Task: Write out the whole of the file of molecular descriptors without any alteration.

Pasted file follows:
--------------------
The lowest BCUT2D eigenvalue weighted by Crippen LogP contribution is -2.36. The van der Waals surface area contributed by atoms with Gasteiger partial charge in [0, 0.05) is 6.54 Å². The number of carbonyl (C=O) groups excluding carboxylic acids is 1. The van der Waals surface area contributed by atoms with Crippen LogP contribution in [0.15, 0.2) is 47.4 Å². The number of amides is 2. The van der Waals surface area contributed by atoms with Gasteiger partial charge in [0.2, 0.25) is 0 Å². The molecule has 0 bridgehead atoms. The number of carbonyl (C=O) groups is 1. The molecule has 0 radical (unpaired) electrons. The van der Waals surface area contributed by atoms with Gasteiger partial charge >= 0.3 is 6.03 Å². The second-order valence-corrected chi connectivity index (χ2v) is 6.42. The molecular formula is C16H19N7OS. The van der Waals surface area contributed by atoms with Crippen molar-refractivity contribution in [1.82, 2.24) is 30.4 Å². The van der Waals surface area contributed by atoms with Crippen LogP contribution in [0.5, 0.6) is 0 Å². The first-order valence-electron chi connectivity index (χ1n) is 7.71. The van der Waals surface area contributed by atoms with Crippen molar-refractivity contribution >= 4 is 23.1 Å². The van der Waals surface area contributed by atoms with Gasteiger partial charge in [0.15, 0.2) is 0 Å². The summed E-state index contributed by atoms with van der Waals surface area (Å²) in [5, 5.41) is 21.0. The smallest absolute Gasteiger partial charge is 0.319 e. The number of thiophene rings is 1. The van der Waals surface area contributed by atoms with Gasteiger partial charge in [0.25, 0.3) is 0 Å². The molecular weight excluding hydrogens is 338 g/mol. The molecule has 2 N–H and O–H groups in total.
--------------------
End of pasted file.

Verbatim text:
The lowest BCUT2D eigenvalue weighted by Crippen LogP contribution is -2.36. The van der Waals surface area contributed by atoms with Gasteiger partial charge in [0, 0.05) is 6.54 Å². The number of carbonyl (C=O) groups excluding carboxylic acids is 1. The van der Waals surface area contributed by atoms with Crippen LogP contribution in [0.15, 0.2) is 47.4 Å². The number of amides is 2. The van der Waals surface area contributed by atoms with Gasteiger partial charge in [0.2, 0.25) is 0 Å². The molecule has 0 bridgehead atoms. The number of carbonyl (C=O) groups is 1. The molecule has 0 radical (unpaired) electrons. The van der Waals surface area contributed by atoms with Gasteiger partial charge >= 0.3 is 6.03 Å². The second-order valence-corrected chi connectivity index (χ2v) is 6.42. The molecular formula is C16H19N7OS. The van der Waals surface area contributed by atoms with Crippen molar-refractivity contribution in [1.82, 2.24) is 30.4 Å². The van der Waals surface area contributed by atoms with Crippen LogP contribution in [0.5, 0.6) is 0 Å². The first-order valence-electron chi connectivity index (χ1n) is 7.71. The van der Waals surface area contributed by atoms with Crippen molar-refractivity contribution >= 4 is 23.1 Å². The van der Waals surface area contributed by atoms with Gasteiger partial charge in [0.15, 0.2) is 0 Å². The summed E-state index contributed by atoms with van der Waals surface area (Å²) in [5, 5.41) is 21.0. The smallest absolute Gasteiger partial charge is 0.319 e. The number of thiophene rings is 1. The van der Waals surface area contributed by atoms with Gasteiger partial charge in [0.25, 0.3) is 0 Å². The molecular weight excluding hydrogens is 338 g/mol. The molecule has 2 N–H and O–H groups in total.